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Enrollment Begins: Undressing Promises about Video Games with McLuhan

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Friday, May 6, 2011
Anyone who would make the claim that video games are the new literature has all of his work in media studies ahead of him.

Harold Goldberg, author of a new history of video games called All Your Base Are Belong to Us, makes the claim that after spending 100 hours playing certain games, “you’ll almost feel as though you’ve read a great work of prose”, comparing games to novels. Salon, which ran an interview with Goldberg, seems to agree, announcing in its headline, “They’ve become sophisticated, beautiful – and as smart as literature.”


Anyone who make would such a bizarrely illiterate claim—be it the editors of Salon or Harold Goldberg—has all of his work in media studies ahead of him. Authors of such a statement would change their minds if they spent three weeks in a 111 course in communication theory.


Marshal McLuhan’s maxim, “the medium is the message”, is not merely some clever quip or cute exhibition of wordplay. It is a foundational principle for understanding media and technology.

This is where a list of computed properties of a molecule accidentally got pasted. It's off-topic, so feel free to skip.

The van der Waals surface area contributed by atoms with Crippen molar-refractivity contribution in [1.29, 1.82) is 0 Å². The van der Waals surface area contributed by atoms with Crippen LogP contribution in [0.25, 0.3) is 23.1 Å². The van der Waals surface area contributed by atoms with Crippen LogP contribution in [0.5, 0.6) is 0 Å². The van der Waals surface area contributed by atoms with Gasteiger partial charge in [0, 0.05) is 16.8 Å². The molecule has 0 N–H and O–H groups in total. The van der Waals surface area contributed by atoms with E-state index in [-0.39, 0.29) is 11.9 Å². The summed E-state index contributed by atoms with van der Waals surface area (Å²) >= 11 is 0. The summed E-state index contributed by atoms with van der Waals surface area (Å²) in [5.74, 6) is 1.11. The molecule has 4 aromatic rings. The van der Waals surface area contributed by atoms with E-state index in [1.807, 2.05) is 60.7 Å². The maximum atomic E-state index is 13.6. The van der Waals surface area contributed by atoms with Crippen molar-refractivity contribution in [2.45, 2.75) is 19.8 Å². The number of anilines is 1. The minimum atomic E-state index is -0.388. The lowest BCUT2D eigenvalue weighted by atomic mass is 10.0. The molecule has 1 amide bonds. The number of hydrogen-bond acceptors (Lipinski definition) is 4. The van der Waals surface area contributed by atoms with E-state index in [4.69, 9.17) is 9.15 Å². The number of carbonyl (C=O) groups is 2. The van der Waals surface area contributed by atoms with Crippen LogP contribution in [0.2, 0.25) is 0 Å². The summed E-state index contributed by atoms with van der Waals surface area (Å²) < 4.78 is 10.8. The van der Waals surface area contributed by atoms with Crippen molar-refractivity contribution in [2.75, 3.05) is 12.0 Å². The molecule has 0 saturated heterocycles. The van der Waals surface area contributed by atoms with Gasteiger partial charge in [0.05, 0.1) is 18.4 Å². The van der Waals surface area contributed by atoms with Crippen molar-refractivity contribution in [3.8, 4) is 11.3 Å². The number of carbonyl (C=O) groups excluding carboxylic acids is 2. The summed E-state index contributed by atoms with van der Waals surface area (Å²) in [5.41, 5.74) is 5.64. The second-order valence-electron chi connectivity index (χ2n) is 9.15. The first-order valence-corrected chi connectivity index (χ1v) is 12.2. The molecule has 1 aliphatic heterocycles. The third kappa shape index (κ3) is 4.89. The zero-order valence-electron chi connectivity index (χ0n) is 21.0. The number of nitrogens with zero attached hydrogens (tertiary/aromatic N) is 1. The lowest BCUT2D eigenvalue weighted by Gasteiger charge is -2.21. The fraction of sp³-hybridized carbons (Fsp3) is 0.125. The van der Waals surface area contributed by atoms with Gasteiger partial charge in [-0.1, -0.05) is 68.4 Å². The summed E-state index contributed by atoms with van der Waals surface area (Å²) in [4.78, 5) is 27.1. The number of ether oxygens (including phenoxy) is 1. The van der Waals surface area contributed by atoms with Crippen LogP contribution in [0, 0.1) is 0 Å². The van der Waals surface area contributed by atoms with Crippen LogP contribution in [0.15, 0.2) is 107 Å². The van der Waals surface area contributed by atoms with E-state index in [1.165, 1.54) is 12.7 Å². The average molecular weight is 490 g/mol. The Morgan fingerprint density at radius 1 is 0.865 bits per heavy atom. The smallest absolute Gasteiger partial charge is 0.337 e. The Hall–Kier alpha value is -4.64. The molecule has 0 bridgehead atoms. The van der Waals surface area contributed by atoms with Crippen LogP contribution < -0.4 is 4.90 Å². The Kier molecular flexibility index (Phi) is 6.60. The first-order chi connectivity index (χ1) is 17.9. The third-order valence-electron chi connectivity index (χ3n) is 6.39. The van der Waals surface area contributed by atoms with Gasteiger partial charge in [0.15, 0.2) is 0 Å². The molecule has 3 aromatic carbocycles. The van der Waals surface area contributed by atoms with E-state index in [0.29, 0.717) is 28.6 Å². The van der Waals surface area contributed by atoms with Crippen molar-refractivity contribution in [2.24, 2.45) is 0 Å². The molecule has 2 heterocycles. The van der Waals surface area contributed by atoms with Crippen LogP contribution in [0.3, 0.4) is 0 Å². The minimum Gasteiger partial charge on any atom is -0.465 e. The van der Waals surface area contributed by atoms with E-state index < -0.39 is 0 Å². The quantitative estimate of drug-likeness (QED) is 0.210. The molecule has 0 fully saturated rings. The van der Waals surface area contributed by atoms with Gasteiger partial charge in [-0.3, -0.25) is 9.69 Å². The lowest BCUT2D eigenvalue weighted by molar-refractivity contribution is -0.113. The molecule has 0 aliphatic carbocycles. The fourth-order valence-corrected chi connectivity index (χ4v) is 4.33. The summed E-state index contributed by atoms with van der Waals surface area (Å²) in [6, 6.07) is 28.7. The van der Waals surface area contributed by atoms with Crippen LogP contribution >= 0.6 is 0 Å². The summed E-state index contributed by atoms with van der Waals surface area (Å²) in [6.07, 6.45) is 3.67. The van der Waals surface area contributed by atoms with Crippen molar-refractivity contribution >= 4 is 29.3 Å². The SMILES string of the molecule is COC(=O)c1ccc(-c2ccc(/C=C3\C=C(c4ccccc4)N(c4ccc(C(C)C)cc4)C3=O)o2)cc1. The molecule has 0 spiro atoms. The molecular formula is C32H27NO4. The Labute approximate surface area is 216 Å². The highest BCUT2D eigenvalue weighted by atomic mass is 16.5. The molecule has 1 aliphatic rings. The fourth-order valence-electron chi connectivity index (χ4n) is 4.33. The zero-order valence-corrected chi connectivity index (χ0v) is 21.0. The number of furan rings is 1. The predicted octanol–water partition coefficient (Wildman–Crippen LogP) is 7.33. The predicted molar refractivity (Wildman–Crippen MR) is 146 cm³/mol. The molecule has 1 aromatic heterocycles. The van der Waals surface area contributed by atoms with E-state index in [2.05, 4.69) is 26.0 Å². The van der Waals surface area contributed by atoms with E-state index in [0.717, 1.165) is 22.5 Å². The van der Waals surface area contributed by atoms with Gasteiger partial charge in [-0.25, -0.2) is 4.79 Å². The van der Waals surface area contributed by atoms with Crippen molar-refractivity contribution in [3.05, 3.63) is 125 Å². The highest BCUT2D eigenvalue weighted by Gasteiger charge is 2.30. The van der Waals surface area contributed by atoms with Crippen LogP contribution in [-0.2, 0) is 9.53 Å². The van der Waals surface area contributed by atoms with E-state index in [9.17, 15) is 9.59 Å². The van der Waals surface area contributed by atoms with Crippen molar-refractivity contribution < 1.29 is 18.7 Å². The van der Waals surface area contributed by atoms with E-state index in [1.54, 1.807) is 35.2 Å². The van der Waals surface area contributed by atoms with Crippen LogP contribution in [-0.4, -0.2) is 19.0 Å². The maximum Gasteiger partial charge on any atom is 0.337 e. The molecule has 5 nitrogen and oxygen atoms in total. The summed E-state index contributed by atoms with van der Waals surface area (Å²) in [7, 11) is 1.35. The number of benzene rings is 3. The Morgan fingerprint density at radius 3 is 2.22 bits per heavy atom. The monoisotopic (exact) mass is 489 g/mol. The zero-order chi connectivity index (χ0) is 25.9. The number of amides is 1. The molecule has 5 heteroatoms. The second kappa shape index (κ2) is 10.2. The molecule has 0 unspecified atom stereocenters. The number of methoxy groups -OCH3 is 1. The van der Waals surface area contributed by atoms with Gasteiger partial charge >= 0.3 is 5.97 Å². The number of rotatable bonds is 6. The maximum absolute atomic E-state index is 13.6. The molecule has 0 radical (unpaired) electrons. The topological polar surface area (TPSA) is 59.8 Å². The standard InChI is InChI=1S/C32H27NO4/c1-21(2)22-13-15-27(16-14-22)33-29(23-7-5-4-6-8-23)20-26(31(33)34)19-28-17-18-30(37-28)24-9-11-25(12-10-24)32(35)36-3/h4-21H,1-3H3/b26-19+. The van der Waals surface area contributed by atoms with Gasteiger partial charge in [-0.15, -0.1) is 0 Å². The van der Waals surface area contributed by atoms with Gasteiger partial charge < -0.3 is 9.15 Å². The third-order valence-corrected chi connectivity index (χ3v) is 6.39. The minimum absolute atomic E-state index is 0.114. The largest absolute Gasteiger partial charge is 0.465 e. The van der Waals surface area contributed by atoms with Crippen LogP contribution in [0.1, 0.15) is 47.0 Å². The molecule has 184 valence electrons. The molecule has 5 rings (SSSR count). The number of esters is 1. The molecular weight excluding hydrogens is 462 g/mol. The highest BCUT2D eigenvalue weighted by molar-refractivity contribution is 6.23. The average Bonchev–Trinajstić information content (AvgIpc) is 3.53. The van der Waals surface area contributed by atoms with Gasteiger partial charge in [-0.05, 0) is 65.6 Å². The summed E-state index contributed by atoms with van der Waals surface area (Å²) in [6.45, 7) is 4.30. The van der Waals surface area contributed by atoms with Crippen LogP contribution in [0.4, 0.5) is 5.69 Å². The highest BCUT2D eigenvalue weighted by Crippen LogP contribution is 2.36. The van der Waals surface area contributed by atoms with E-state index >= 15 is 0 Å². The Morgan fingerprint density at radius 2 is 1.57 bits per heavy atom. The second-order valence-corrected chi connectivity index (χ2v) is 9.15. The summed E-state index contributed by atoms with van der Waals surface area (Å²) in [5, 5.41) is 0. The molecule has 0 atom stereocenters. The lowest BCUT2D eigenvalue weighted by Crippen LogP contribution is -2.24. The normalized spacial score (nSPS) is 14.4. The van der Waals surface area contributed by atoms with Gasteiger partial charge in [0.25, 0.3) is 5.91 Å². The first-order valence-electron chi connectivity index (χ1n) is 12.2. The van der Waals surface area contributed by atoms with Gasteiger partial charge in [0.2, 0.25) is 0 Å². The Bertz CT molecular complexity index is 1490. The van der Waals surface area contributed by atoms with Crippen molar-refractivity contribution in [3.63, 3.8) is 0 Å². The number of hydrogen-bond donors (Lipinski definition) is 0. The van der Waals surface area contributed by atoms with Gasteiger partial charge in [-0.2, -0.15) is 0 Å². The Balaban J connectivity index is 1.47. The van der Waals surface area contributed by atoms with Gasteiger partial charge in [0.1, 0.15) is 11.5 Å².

Its essential point is that, regardless of content, the technological medium has a built-in message that greatly influences the brain of the user. On a certain level, it doesn’t matter if you are watching Charlie Rose or hardcore pornography, if you are watching television it will have the same affect on your mind. Content is secondary.


The sophistication of a video game’s storyline is largely irrelevant. It’s a video game. It’s a medium intended to give the user cheap thrills with a fast paced challenge of puzzles, violence, athletic competition, or whatever artifice gives reasoning for providing interactive entertainment without much substance. People play video games for the storylines like people watch porn for the storylines.


McLuhan would tell Goldberg that he is wasting his time studying the content of games, and how gamers relate to that content. His energy, time, and money would be better spent studying the social effect of gaming—the medium—itself.


A little McLuhan would do our culture a lot of good, especially in a period of rapidly developing technology, most of which many people believe comes equipped with utopic promises and potential.


McLuhan is especially useful for anyone who would seriously undertake the absurd exercise of comparing people giving their fingers a workout while murdering zombies to someone reading until the candle burns out in a pre-industrial age.


Video games aren’t going to make people more literary. Literature will make people more literary. The medium is the message.

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